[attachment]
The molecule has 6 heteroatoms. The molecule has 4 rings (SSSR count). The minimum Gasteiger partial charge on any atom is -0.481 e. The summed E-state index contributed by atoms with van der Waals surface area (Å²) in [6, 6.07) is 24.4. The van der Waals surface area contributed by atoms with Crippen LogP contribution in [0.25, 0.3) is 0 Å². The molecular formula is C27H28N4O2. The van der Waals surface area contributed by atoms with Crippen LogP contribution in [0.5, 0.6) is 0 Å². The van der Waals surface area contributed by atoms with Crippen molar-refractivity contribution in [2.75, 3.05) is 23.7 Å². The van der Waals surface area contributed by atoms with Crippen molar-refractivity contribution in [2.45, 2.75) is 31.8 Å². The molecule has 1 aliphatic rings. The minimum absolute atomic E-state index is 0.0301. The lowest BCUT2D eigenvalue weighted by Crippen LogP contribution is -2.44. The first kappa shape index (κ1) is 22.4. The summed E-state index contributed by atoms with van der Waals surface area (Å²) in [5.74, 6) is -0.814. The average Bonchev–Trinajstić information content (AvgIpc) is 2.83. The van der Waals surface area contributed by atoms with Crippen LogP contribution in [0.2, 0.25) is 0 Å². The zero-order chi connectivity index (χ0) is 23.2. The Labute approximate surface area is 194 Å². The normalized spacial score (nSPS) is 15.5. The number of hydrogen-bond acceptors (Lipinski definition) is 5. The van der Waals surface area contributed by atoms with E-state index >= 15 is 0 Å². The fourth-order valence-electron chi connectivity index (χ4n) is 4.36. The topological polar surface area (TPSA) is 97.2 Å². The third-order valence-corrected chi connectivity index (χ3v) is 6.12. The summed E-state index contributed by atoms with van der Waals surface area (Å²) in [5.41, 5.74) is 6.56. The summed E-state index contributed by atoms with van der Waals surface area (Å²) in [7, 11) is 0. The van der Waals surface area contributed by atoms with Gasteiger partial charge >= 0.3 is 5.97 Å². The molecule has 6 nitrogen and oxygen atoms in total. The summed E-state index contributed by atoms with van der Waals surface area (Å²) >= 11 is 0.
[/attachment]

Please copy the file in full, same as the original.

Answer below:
The molecule has 6 heteroatoms. The molecule has 4 rings (SSSR count). The minimum Gasteiger partial charge on any atom is -0.481 e. The summed E-state index contributed by atoms with van der Waals surface area (Å²) in [6, 6.07) is 24.4. The van der Waals surface area contributed by atoms with Crippen LogP contribution in [0.25, 0.3) is 0 Å². The molecular formula is C27H28N4O2. The van der Waals surface area contributed by atoms with Crippen LogP contribution in [0.5, 0.6) is 0 Å². The van der Waals surface area contributed by atoms with Crippen molar-refractivity contribution in [2.75, 3.05) is 23.7 Å². The van der Waals surface area contributed by atoms with Crippen molar-refractivity contribution in [2.45, 2.75) is 31.8 Å². The molecule has 1 aliphatic rings. The minimum absolute atomic E-state index is 0.0301. The lowest BCUT2D eigenvalue weighted by Crippen LogP contribution is -2.44. The first kappa shape index (κ1) is 22.4. The summed E-state index contributed by atoms with van der Waals surface area (Å²) in [5.74, 6) is -0.814. The average Bonchev–Trinajstić information content (AvgIpc) is 2.83. The van der Waals surface area contributed by atoms with Crippen LogP contribution in [0.2, 0.25) is 0 Å². The zero-order chi connectivity index (χ0) is 23.2. The Labute approximate surface area is 194 Å². The normalized spacial score (nSPS) is 15.5. The number of hydrogen-bond acceptors (Lipinski definition) is 5. The van der Waals surface area contributed by atoms with E-state index >= 15 is 0 Å². The fourth-order valence-electron chi connectivity index (χ4n) is 4.36. The topological polar surface area (TPSA) is 97.2 Å². The third-order valence-corrected chi connectivity index (χ3v) is 6.12. The summed E-state index contributed by atoms with van der Waals surface area (Å²) in [5.41, 5.74) is 6.56. The summed E-state index contributed by atoms with van der Waals surface area (Å²) in [7, 11) is 0. The van der Waals surface area contributed by atoms with Gasteiger partial charge >= 0.3 is 5.97 Å². The molecule has 6 nitrogen and oxygen atoms in total. The summed E-state index contributed by atoms with van der Waals surface area (Å²) >= 11 is 0.